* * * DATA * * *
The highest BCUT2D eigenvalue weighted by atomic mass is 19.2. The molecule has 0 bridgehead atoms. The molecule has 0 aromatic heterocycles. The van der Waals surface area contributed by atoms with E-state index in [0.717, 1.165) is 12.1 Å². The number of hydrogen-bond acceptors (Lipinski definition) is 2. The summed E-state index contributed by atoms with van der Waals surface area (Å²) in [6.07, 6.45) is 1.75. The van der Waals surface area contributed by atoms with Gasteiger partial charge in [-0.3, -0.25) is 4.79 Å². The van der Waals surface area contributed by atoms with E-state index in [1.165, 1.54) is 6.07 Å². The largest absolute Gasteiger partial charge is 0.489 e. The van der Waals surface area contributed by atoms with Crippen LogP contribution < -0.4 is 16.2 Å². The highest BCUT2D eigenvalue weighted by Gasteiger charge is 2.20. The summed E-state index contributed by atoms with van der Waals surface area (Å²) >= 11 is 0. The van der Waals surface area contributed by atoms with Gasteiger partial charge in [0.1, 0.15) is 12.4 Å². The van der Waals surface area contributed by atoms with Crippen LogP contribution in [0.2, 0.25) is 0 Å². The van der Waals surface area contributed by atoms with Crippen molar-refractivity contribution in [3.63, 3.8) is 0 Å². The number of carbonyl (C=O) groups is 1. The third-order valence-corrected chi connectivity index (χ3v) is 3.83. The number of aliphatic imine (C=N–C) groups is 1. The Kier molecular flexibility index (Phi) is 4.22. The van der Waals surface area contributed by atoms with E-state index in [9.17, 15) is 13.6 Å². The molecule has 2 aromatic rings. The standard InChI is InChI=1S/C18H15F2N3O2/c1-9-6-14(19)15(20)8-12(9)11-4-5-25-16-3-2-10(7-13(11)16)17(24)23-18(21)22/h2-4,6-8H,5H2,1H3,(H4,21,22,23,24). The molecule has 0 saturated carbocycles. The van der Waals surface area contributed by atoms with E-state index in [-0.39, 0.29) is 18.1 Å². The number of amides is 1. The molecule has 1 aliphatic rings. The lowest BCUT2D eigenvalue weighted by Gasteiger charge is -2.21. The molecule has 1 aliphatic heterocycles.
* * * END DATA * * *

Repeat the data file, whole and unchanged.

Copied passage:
The highest BCUT2D eigenvalue weighted by atomic mass is 19.2. The molecule has 0 bridgehead atoms. The molecule has 0 aromatic heterocycles. The van der Waals surface area contributed by atoms with E-state index in [0.717, 1.165) is 12.1 Å². The number of hydrogen-bond acceptors (Lipinski definition) is 2. The summed E-state index contributed by atoms with van der Waals surface area (Å²) in [6.07, 6.45) is 1.75. The van der Waals surface area contributed by atoms with Gasteiger partial charge in [-0.3, -0.25) is 4.79 Å². The van der Waals surface area contributed by atoms with E-state index in [1.165, 1.54) is 6.07 Å². The largest absolute Gasteiger partial charge is 0.489 e. The van der Waals surface area contributed by atoms with Crippen LogP contribution < -0.4 is 16.2 Å². The highest BCUT2D eigenvalue weighted by Gasteiger charge is 2.20. The summed E-state index contributed by atoms with van der Waals surface area (Å²) >= 11 is 0. The van der Waals surface area contributed by atoms with Gasteiger partial charge in [0.1, 0.15) is 12.4 Å². The van der Waals surface area contributed by atoms with Crippen LogP contribution in [0.2, 0.25) is 0 Å². The van der Waals surface area contributed by atoms with Crippen molar-refractivity contribution in [3.63, 3.8) is 0 Å². The number of carbonyl (C=O) groups is 1. The third-order valence-corrected chi connectivity index (χ3v) is 3.83. The number of aliphatic imine (C=N–C) groups is 1. The Kier molecular flexibility index (Phi) is 4.22. The van der Waals surface area contributed by atoms with E-state index in [9.17, 15) is 13.6 Å². The molecule has 2 aromatic rings. The standard InChI is InChI=1S/C18H15F2N3O2/c1-9-6-14(19)15(20)8-12(9)11-4-5-25-16-3-2-10(7-13(11)16)17(24)23-18(21)22/h2-4,6-8H,5H2,1H3,(H4,21,22,23,24). The molecule has 0 saturated carbocycles. The van der Waals surface area contributed by atoms with E-state index in [-0.39, 0.29) is 18.1 Å². The number of amides is 1. The molecule has 1 aliphatic rings. The lowest BCUT2D eigenvalue weighted by Gasteiger charge is -2.21. The molecule has 1 aliphatic heterocycles.